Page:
Monday, June 22, 2009

America's Most Depressing Education Statistic

I did not know this before seeing it on page 98 of the July 2009 issue of Money Magazine:

Well-off, high SAT's: 82% of such 12th graders finish college
Well-off, low SAT's: 52% of such 12th graders finish college
Poor, high SAT's: 44% of such 12th graders finish college

I'd rather look at socio-economic status than skin color when trying to determine who needs help to get through college.


Steve USMA '85 said...

I think you are being to limiting. I suggest that if you look at skin color within socio-economic status, you would find minorities do worse.

In other words, in looking at poor, high SAT with a 44% grad rate, whites within that category might have a 60% grad rate with minorities having a 20% grad rate.

Looking at each independently doesn't give you the whole picture. At least not enough in my eyes to determine where the main effort should be focused.

Unknown said...

College is overrated. There are many, many things that people can do for a living that don't require a college degree (work in the trades, sell cars, run a business, work in the arts, the list goes on).

Anyone who really stops to think about this, either because of sticker shock or incomplete acculturation into the cult of college, is less likely to shell out the money (and time) to finish.

The main reason to go to college is to signal your social status. If you don't understand that, or don't care to present yourself as a member of the (relatively) higher classes, then college isn't worth paying for.

Linda Fox said...

An awful lot of people start college without a clear reason for doing so (in part due to pushing from schools - guidance is particularly bad at this). Once in, they still don't like school that much. However, unlike high school, if you don't like college, you can leave. And get a job.

I don't know that seeing how few students graduate is a bad thing. If you aren't all that excited about school, why on Earth would you keep plugging away at it?

I'm assuming that low SATs somewhat correlate with lack of academic interest.

Linda Fox said...

These stats for the poor, high SAT don't surprise me. I was one such, and it took a major effort to do something that no one else in my neighborhood was doing. These kids are going against the tide.

I'd be willing to bet that graduation rates for white kids in that last slot are even worse than for Black kids - white kids get NO help, financial or otherwise.

Steve USMA '85 said...

I actually went and looked up the source document for the Money article. Article by Anthony P. Carnevale which was actually a response to a book by Charles Murray, "Real Education: Four Simple Truths for Brining America's Schools Back to Reality." I was a bit surprised that neither author (Murray nor Carnevale) took the time nor the effort to determine if race/ethnicity also had a correlation or worse, a confounding effect. To look at the data and make bold statements about where to focus effort based solely on either SAT scores or socio-economic status is only looking at a small part of the picture.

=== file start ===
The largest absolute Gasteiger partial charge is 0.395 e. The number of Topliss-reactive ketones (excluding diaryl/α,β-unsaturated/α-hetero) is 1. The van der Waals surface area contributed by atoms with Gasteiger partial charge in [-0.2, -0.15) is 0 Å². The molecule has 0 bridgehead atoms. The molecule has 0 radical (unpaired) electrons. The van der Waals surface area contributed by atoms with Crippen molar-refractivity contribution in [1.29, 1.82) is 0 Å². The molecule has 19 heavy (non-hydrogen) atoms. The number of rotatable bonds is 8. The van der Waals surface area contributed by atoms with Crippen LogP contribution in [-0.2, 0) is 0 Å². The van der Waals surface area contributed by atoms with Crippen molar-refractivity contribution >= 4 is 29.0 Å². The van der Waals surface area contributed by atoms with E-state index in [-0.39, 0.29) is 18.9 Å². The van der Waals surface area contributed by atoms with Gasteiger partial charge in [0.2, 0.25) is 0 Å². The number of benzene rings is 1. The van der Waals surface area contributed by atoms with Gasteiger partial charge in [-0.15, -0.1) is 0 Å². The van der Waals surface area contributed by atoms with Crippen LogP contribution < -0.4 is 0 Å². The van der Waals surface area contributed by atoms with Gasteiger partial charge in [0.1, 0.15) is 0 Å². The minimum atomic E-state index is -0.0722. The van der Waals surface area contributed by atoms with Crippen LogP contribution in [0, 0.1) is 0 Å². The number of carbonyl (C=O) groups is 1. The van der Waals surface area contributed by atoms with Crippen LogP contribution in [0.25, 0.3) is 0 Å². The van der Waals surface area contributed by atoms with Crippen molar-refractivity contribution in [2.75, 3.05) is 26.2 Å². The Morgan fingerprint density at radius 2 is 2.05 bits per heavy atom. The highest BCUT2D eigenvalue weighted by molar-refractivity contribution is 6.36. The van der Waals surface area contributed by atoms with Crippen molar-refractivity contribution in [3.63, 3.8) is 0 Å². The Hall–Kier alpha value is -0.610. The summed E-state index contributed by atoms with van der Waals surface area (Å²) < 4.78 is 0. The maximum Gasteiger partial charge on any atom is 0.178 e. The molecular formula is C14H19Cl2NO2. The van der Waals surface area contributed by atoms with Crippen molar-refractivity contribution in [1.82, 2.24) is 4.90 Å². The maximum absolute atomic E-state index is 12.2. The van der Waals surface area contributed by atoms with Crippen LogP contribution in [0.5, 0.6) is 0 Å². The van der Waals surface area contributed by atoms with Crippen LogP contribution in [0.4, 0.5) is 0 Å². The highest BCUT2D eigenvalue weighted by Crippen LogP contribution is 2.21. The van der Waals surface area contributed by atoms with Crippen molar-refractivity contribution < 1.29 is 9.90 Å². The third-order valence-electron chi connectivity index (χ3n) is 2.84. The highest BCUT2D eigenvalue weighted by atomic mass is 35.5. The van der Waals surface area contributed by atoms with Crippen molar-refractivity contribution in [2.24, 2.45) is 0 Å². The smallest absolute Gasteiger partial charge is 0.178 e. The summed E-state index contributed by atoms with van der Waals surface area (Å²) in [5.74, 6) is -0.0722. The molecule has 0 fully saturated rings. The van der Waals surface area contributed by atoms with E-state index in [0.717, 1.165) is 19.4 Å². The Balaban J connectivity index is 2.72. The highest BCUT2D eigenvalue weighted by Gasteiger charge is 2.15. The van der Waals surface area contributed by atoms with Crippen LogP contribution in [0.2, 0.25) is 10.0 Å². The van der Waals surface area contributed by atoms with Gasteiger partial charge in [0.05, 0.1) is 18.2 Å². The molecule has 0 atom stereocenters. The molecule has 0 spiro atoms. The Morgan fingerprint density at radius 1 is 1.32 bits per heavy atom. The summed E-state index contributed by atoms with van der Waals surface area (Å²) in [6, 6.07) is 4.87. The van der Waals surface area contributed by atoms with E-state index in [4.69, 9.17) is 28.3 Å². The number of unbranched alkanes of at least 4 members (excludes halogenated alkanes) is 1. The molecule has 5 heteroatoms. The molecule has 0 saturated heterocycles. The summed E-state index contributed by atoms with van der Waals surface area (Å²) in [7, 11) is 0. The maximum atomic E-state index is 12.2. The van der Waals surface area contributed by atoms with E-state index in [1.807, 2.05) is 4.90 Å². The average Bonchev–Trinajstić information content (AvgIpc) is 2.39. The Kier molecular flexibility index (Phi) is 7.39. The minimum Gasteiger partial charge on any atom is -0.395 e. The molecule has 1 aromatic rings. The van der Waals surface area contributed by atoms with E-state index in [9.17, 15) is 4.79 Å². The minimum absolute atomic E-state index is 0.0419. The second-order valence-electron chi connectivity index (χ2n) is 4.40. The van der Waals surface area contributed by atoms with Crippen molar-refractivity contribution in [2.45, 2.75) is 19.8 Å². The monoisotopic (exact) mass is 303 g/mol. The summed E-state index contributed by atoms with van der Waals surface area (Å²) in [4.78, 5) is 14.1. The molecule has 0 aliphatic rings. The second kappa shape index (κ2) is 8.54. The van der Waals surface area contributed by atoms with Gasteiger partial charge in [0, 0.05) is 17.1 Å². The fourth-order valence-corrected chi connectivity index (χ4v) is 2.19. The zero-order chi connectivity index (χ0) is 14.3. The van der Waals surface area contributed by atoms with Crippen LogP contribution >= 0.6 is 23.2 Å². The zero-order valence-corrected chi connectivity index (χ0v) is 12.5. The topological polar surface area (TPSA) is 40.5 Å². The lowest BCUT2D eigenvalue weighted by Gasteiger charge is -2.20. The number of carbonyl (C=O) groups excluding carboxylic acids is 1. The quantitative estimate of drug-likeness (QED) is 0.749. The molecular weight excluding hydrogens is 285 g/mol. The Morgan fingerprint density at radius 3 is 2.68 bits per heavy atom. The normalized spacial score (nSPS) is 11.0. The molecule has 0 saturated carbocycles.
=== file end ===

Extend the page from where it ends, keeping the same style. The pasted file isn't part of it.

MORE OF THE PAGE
I suggested in my first post on this topic that minorities in the bottom strata would have the lowest grad rates. Linda above contends the opposite. I feel we both have valid reasons to make our hypotheses. Which is correct though is something I would have thought one of the two authors would have brought out in their works. Note: Don't expect the Money author to do that, they were just using data from Carnevale's paper to make a point.

My point is that Carnevale's paper has some gaping holes in the analysis of Murray's work. If Linda is right, it would be very illuminating to have concrete evidence. The data presented in no way can support a claim that socio-economic status is more important then race/ethnicity in graduation rates or college opportunities.

Ellen K said...

Part of that is cultural. It is difficult to complete college if you have kids before you are 20. Those stats do ride in there because of the push for all kids to go to college. There is a big gap in the middle income stats. Many kids who cannot get scholarships must get student loans. Those are becoming hard to come by. And with rising tuition and housing, the students who must work to attend have to work more hours. I know my kids could have done better academically if they had not worked, but we simply could not afford it. And what is worse is now some states, such as Texas, are punishing students who take longer than four year to graduate by tacking on a surcharge. This just fuels the vicious cycle of having to work more to pay more. The end result is many middle class kids simply drop out hoping to return someday.

Linda Fox said...

Right, I'd not thought about that. Like many low-income students, I had kids before college (3). That I did finish was due to:

1) really good day care
2) cooperation of spouse
3) ability to ignore a pathetic house - truly a mess, to do the classwork I had to do
4) robust good health on the part of my kids and self - the one time they got really sick (chicken pox), I lost over 3 weeks of school. Fortunately, my professors that semester were understanding, and I was able to stay current.

It takes good support. It takes dogged determination. It takes luck.